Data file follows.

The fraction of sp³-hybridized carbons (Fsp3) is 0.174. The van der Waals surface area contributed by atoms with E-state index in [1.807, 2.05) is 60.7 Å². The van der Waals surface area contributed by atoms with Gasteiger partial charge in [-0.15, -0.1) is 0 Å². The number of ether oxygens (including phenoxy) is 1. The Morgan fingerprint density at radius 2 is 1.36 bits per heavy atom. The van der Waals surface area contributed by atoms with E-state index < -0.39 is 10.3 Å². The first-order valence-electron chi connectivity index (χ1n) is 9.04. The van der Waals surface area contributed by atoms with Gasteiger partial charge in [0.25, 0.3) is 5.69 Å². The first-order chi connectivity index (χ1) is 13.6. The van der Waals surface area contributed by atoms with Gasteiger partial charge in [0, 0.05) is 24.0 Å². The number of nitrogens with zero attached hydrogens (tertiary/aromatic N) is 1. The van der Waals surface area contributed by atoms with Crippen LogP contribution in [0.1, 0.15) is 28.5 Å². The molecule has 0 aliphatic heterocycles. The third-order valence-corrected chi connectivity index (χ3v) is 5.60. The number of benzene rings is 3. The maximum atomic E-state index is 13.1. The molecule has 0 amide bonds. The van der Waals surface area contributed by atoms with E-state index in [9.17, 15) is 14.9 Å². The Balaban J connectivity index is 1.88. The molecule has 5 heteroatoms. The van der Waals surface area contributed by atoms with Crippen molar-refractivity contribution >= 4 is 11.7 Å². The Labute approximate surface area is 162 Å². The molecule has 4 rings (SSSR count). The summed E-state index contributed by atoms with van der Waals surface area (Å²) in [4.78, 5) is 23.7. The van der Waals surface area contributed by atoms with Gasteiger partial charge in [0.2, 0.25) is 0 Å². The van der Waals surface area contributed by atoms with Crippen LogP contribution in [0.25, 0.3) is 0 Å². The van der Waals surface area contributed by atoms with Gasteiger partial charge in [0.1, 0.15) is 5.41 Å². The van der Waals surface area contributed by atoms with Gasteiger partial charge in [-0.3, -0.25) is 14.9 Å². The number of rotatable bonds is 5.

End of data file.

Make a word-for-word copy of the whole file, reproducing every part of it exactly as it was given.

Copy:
The fraction of sp³-hybridized carbons (Fsp3) is 0.174. The van der Waals surface area contributed by atoms with E-state index in [1.807, 2.05) is 60.7 Å². The van der Waals surface area contributed by atoms with Gasteiger partial charge in [-0.15, -0.1) is 0 Å². The number of ether oxygens (including phenoxy) is 1. The Morgan fingerprint density at radius 2 is 1.36 bits per heavy atom. The van der Waals surface area contributed by atoms with E-state index < -0.39 is 10.3 Å². The first-order valence-electron chi connectivity index (χ1n) is 9.04. The van der Waals surface area contributed by atoms with Gasteiger partial charge in [0.25, 0.3) is 5.69 Å². The first-order chi connectivity index (χ1) is 13.6. The van der Waals surface area contributed by atoms with Gasteiger partial charge in [0, 0.05) is 24.0 Å². The number of nitrogens with zero attached hydrogens (tertiary/aromatic N) is 1. The van der Waals surface area contributed by atoms with Crippen LogP contribution in [0.1, 0.15) is 28.5 Å². The molecule has 0 aliphatic heterocycles. The third-order valence-corrected chi connectivity index (χ3v) is 5.60. The number of benzene rings is 3. The maximum atomic E-state index is 13.1. The molecule has 0 amide bonds. The van der Waals surface area contributed by atoms with E-state index in [9.17, 15) is 14.9 Å². The Balaban J connectivity index is 1.88. The molecule has 5 heteroatoms. The van der Waals surface area contributed by atoms with Crippen molar-refractivity contribution >= 4 is 11.7 Å². The Labute approximate surface area is 162 Å². The molecule has 4 rings (SSSR count). The summed E-state index contributed by atoms with van der Waals surface area (Å²) in [4.78, 5) is 23.7. The van der Waals surface area contributed by atoms with Gasteiger partial charge in [0.2, 0.25) is 0 Å². The van der Waals surface area contributed by atoms with Crippen LogP contribution in [0.25, 0.3) is 0 Å². The van der Waals surface area contributed by atoms with Gasteiger partial charge in [0.1, 0.15) is 5.41 Å². The van der Waals surface area contributed by atoms with Gasteiger partial charge in [-0.3, -0.25) is 14.9 Å². The number of rotatable bonds is 5.